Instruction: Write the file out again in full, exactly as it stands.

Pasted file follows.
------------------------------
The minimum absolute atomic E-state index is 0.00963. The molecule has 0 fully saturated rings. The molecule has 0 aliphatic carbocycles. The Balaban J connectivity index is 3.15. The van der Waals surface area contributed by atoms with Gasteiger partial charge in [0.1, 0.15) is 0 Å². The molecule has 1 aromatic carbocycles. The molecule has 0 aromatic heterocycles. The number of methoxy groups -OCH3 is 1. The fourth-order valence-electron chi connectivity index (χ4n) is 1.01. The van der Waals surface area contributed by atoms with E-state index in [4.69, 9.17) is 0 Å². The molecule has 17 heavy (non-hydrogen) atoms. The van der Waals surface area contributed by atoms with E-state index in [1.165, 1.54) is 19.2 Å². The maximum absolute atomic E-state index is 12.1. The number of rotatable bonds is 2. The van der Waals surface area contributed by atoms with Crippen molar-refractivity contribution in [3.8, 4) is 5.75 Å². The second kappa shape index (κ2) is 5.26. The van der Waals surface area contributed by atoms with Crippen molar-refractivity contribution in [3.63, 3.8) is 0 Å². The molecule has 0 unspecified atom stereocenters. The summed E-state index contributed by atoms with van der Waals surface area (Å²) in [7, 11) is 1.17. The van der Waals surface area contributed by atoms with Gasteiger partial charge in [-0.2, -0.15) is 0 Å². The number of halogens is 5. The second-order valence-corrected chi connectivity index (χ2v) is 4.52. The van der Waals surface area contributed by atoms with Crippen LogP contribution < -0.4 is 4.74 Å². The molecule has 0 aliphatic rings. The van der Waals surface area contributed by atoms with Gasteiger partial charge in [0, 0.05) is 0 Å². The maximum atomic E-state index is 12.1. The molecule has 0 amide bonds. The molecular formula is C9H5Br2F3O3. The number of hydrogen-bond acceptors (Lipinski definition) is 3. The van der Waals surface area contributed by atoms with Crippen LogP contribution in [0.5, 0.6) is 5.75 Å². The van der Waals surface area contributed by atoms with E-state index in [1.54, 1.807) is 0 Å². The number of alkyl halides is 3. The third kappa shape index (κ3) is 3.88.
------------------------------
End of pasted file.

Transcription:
The minimum absolute atomic E-state index is 0.00963. The molecule has 0 fully saturated rings. The molecule has 0 aliphatic carbocycles. The Balaban J connectivity index is 3.15. The van der Waals surface area contributed by atoms with Gasteiger partial charge in [0.1, 0.15) is 0 Å². The molecule has 1 aromatic carbocycles. The molecule has 0 aromatic heterocycles. The number of methoxy groups -OCH3 is 1. The fourth-order valence-electron chi connectivity index (χ4n) is 1.01. The van der Waals surface area contributed by atoms with E-state index in [4.69, 9.17) is 0 Å². The molecule has 17 heavy (non-hydrogen) atoms. The van der Waals surface area contributed by atoms with E-state index in [1.165, 1.54) is 19.2 Å². The maximum absolute atomic E-state index is 12.1. The number of rotatable bonds is 2. The van der Waals surface area contributed by atoms with Crippen molar-refractivity contribution in [3.8, 4) is 5.75 Å². The second kappa shape index (κ2) is 5.26. The van der Waals surface area contributed by atoms with Crippen molar-refractivity contribution in [3.63, 3.8) is 0 Å². The molecule has 0 unspecified atom stereocenters. The summed E-state index contributed by atoms with van der Waals surface area (Å²) in [7, 11) is 1.17. The van der Waals surface area contributed by atoms with Gasteiger partial charge in [-0.2, -0.15) is 0 Å². The number of halogens is 5. The second-order valence-corrected chi connectivity index (χ2v) is 4.52. The van der Waals surface area contributed by atoms with Crippen LogP contribution < -0.4 is 4.74 Å². The molecule has 0 aliphatic rings. The van der Waals surface area contributed by atoms with Gasteiger partial charge in [0, 0.05) is 0 Å². The maximum atomic E-state index is 12.1. The molecule has 0 amide bonds. The molecular formula is C9H5Br2F3O3. The number of hydrogen-bond acceptors (Lipinski definition) is 3. The van der Waals surface area contributed by atoms with Crippen LogP contribution in [0.5, 0.6) is 5.75 Å². The van der Waals surface area contributed by atoms with E-state index in [1.54, 1.807) is 0 Å². The number of alkyl halides is 3. The third kappa shape index (κ3) is 3.88.